The Top Tax strategies for medical practitioners (doctors, physicians, chiropractors, dentists, pharmacists) are revealed in this article. The common theme is that of income splitting – distributing income to family members that otherwise would have been taxed in the hands of the same individual.
Hire your spouse/child
As an owner, you can hire your spouse and/or your child and pay them a salary. This is probably one of the most effective tax strategies for medical practitioners. Consider hiring your spouse and/or children for clerical and administrative needs, if they are not qualified medical practitioners.
You cannot pay your 12 year-old child a $200,000 salary as a ‘consultant’. The salary paid to your spouse/child must be reasonable based on the work performed. ‘Reasonableness’ is determined by assessing what any other person would have been paid under similar circumstances. Note also that the work must actually be performed, and documentation must exist for its performance. Documentation like a daily time log and/or diary should be kept.
Pay dividends to spouse/child (watch out for kiddie tax!)
Consider giving your spouse and/or children partial ownership of your Professional Corporation. In that case, you will be able to pay them dividends, thereby eliminating the need to take on the entire dividend for yourself.
Before you implement this strategy, consider the following:
1) Generally speaking, only qualified medical practitioners can become shareholders of medical professional corporations:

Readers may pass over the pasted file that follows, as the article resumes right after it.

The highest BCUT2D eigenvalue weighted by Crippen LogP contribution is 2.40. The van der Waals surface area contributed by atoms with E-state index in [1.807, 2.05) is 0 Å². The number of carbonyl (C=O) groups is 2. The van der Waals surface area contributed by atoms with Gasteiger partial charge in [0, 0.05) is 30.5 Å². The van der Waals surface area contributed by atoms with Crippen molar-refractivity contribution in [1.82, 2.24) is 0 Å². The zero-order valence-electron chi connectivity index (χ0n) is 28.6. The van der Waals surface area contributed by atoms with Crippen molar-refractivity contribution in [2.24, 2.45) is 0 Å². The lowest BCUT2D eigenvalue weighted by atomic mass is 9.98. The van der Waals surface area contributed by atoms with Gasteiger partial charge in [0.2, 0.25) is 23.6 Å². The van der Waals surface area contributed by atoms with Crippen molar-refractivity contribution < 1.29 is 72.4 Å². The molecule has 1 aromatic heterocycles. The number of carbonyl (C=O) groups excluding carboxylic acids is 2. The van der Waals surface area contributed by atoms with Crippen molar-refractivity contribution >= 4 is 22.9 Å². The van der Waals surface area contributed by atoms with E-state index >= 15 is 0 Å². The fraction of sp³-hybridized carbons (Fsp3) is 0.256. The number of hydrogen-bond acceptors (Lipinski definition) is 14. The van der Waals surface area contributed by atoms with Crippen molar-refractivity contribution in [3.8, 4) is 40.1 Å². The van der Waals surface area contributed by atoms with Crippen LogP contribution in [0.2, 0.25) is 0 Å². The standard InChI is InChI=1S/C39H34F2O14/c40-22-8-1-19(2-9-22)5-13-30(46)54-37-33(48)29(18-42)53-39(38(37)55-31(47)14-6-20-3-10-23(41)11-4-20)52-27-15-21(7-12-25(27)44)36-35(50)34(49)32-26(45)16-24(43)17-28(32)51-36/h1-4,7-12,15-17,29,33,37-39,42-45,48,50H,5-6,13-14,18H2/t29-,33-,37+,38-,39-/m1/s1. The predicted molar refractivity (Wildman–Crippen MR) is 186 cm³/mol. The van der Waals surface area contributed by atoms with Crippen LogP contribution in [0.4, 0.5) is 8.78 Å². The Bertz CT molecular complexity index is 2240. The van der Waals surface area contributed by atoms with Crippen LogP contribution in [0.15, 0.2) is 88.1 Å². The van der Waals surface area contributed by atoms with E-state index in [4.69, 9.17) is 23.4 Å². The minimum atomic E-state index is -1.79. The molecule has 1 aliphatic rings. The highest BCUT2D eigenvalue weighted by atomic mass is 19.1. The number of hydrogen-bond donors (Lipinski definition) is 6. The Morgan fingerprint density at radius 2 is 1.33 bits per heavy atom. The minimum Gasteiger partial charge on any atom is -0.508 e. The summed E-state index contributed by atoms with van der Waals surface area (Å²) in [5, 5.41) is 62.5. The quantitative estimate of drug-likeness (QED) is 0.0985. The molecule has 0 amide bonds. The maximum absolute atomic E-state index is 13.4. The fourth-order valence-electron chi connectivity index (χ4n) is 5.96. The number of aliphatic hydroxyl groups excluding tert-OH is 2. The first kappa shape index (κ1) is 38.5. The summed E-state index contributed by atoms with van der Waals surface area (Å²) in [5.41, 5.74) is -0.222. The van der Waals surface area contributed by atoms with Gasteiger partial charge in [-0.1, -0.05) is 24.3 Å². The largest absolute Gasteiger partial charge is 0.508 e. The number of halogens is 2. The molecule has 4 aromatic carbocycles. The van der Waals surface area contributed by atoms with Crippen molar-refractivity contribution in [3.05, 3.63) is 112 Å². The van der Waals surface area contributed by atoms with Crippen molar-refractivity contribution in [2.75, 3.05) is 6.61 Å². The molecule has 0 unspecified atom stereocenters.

- Family doctors
- Physicians, and many more
2) An exception for physicians’ and dentists’ professional corporations exists. Family members of physicians and dentists can become shareholders, as long as they own non-voting shares. Family member shareholders includes parents, step-parents, children, step-children, spouse and common-law spouses.
3) Dividends paid to children under the age of 18 (minors) will be taxed at the top marginal rate, which essentially eliminates the benefit of income splitting.
4) The first $40,000 taken as dividends by an individual is tax-free, as long as that individual has no other source(s) of income.
You can loan your spouse the income you receive from your corporation. This way, your spouse will be able to invest the funds to obtain a return which will be taxed at a lower rate (provided your spouse makes less than you).
The income your spouse earns on the loaned funds will not be attributed back to you, as long as you pay your spouse the CRA’s prescribed rate of interest (2%) on the loan.
Spousal RRSP contributions
Spousal RRSPs – this is one of the best tax strategies for medical practitioners.
Take advantage of your RRSP contribution room, and contribute to your spouse’s RRSP. You will be able to take the deduction, and it will not affect your spouse’s deduction limit. Note, however, that your spouse cannot draw any funds from his/her RRSP in the current, and/or the next two succeeding years. Otherwise the income will be attributed back to you.
Withdrawals by your spouse from her/her own RRSP will be included and taxed in his/her income. This will allow you and your spouse to equalize RRSP withdrawals, and pay a lower tax rate.
The information provided on this page is intended to provide general information. The information does not take into account your personal situation and is not intended to be used without consultation from accounting and financial professionals. Allan Madan and Madan Chartered Accountant will not be held liable for any problems that arise from the usage of the information provided on this page.